Leo (July 23-Aug. 22) Today is an 8 — Allow yourself to be persuaded to a new point of view. Family and home issues take the forefront. Follow a strong recommendation. Make an interesting discovery about love. Virgo (Aug. 23-Sept. 22) Today is a 9 — Provide well for your family. Determination produces results. You’re exceptionally intelligent; gather information and put it to lucrative use. Believe you can prosper. There’s water involved. Libra (Sept. 23-Oct. 22) Today is a 9 — You’re very persuasive now. Get practical with your studies for a brilliant insight. Go ahead and take a risk. Household ﬁnances are another priority. The impossible seems accessible. Scorpio (Oct. 23-Nov. 21) Today is a 7 — You’re entering a twoday innovation phase. Invest in home, family and real estate, or purchase a ticket. Ask for more money. Conditions are changing in your favor. Don’t tell everyone
Sagittarius (Nov. 22-Dec. 21) Today is an 8 — You’re under a bit more pressure now. It’s not a good time to travel. Complete projects for a beneﬁcial development. Friends think you’re brilliant. You’re the hero. Capricorn (Dec. 22-Jan. 19) Today is an 8 — Completion fosters creativity. Cooperation ﬂowers. Use the grapevine to ﬁnd the connections you need. Do what you promised, and collect the reward. Pay back a debt. Aquarius (Jan. 20-Feb. 18) Today is a 9 — You’re entering a service phase. Consider career advancement today and tomorrow. Turn objections into agreement by using gentle persuasion and ﬁnesse. Provide leadership. Tell a story with a happy ending. Pisces (Feb. 19-March 20) Today is an 8 — Visualize immense success (no small stuﬀ). Make lists of what you really want. Invest in your career with time and/ or money. Do something nice for someone who’s conﬁned. Pamper yourself.
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SUMMER CAMP Positions: Make a difference in the life of a child! Summer camp for children with physical disabilities. Located on the shores of Lake Superior in Big Bay, MI. Positions available for Counselors, Waterfront, Instructors for Nature/Arts and Crafts/Recreation, Nurses, Therapists, Food Services, and Auxiliary. Must be enthusiastic, responsible, and love children. June 9 through August 4. $1800 plus room and board, and the experience of a lifetime provided. Visit www. baycliff.org for information and to download an application. Contact Bay Cliff Health Camp at (906)-345-9314, email firstname.lastname@example.org or visit www.facebook.com/ baycliff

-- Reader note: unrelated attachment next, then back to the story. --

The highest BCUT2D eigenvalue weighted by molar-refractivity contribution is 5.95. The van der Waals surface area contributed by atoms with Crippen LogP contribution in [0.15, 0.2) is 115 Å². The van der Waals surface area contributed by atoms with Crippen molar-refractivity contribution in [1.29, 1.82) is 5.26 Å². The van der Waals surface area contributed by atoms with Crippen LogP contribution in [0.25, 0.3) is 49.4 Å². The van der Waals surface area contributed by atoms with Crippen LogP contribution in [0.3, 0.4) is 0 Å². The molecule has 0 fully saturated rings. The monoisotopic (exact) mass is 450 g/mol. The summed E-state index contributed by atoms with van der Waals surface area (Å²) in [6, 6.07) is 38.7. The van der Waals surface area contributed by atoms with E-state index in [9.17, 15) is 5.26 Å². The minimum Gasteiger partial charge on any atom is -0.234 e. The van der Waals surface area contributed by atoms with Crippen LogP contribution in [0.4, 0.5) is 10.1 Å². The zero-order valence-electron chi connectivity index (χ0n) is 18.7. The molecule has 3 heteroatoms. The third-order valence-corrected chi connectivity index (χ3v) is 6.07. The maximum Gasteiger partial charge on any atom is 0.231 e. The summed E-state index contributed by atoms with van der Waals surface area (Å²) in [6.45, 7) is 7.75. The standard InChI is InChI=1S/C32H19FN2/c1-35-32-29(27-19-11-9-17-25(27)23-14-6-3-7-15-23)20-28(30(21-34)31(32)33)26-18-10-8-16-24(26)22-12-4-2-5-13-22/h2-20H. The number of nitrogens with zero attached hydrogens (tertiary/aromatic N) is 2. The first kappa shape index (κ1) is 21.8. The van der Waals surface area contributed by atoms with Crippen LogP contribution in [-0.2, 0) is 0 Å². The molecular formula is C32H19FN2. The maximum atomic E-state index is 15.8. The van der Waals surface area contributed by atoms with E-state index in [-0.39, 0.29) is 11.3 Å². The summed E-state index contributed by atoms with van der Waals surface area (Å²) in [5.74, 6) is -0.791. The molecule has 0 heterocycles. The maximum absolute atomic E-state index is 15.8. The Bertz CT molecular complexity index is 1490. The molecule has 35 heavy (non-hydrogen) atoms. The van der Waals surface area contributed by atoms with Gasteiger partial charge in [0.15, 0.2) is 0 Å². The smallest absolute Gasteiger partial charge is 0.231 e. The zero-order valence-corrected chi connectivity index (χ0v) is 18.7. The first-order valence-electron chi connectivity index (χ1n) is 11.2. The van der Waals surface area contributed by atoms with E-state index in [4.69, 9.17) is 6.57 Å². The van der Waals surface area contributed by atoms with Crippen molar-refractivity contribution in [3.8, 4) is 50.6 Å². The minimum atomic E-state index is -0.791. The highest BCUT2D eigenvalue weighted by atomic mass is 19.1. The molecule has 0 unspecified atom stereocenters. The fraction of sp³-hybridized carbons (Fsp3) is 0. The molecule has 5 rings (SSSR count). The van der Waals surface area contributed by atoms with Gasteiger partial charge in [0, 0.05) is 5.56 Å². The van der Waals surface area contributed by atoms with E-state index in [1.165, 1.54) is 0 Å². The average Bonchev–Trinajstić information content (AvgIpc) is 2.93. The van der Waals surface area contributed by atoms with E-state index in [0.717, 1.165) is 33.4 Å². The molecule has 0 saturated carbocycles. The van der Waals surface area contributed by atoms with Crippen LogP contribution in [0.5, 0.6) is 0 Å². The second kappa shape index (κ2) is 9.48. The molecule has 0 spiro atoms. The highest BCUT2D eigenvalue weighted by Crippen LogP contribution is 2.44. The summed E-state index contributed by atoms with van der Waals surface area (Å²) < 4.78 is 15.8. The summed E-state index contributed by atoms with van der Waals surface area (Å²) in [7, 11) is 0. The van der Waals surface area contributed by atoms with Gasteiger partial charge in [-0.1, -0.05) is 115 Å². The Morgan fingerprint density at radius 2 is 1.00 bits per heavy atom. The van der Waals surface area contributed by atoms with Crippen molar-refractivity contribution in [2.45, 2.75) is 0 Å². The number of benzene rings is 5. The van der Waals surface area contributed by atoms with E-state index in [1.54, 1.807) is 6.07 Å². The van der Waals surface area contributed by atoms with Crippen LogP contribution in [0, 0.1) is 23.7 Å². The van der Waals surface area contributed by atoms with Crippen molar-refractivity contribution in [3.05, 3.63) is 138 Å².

SUMMER OF your life! Camp Wayne for girls - Children’s summer camp, Pocono Mtns PA. 6/15-8/11. If you love children and want a caring, fun environment, we need counselors for sports, arts, waterfront, tennis, gymnastics and much more. Interviews on the MSU Campus March 21st. Select The Camp That Selects The Best Staff! Call 215-9443069 or apply at www. campwaynegirls.com
1, 2, 3 & 4 BDRM Exciting Developments! Superb Service! Great Locations - be a PART of CAMPUS, not apart from it! www. cronmgt.com or 3511177.
2 BED/ 2 BATH, Private entrance, central air, pet friendly, fireplace, garages avail. Starting at $735. Move-in special now, $300 off 2nd month’s rent. Limited availability. Now accepting pre-leases for Summer and Fall. 888-709-0125
AMAZING PET Friendly Apartments! On Grand River just east of campus. Spacious 2 bdrms. Split floor plan. Free heat + water, plenty of parking. Starting at $382 per person! Call 517-2688562.
BRAND NEW for August 2013! Luxury 4 bed/2.5 bath 2-level apts. Furnished living room, parking avail, located directly across from MSU. Call 517-6235302.
3 BDRM Duplex for 2013-14 school year, 1517/1519 Cambria. No app fees, free washer/ dryer & $300 off first month’s rent. Save $720! CRMC 517-337-7577, www.crmc1.com
2012 KIA Soul Plus. Hard to find. “Hamster Car”. Exc cond. 11,000 mi. $18,399. 882-4689.
CHILDCARE Aid. Must love kids. Must pass background check. Holt. Call after 5. 694-6407. DIRECT CARE work w/ 40 yr old male involving OT, PT + speech. Perfect for those interested in medicine. Please call 517-374-7670 DIRECT CARE worker. Assist individuals w/ autism. all shifts avail. High school diploma/ GED, reliable trans. & valid driver’s lic. req. Call 517-374-7670. ENGLISH GARDENS in Metro Detroit. Hiring for Spring/Summer seasonal jobs. Apply online at englishgardens.com/ our-team
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WAIT STAFF, all shifts. Immediate openings. Apply at Paul Revere’s Tavern. 517-332-6960. WORK ON Mackinac Island this summer. The Island House Hotel and Ryba’s Fudge Shops are looking for seasonal help in all areas: Front Desk, Bell Staff, Wait Staff, Sales Clerks, and Baristas. Housing, bonus, and discounted meals available. 1(906)847-7196. www. theislandhouse.com
1,2 bdrm apts. Fall/ Summer. 126 Milford. Behind Qdoba. Heat/ Water incl. 517-3331688 128 COLLINGWOOD New! Few remaining, upscale 4 bdrm apt, granite, washer/dryer, d/w, central air, leather furn, pkg on-site! www.cronmgt. com or 351-1177. 2 & 3 BDRM BRAND NEW APTS! Being built now, corner of Albert & Grove, 8 story building, amazing views of MSU & downtown! Contemporary design, w/d, attached parking, Snap Fitness membership incl! Secure bldg. Location and innovation at its best! www.cronmgt.com or 571.351.1177.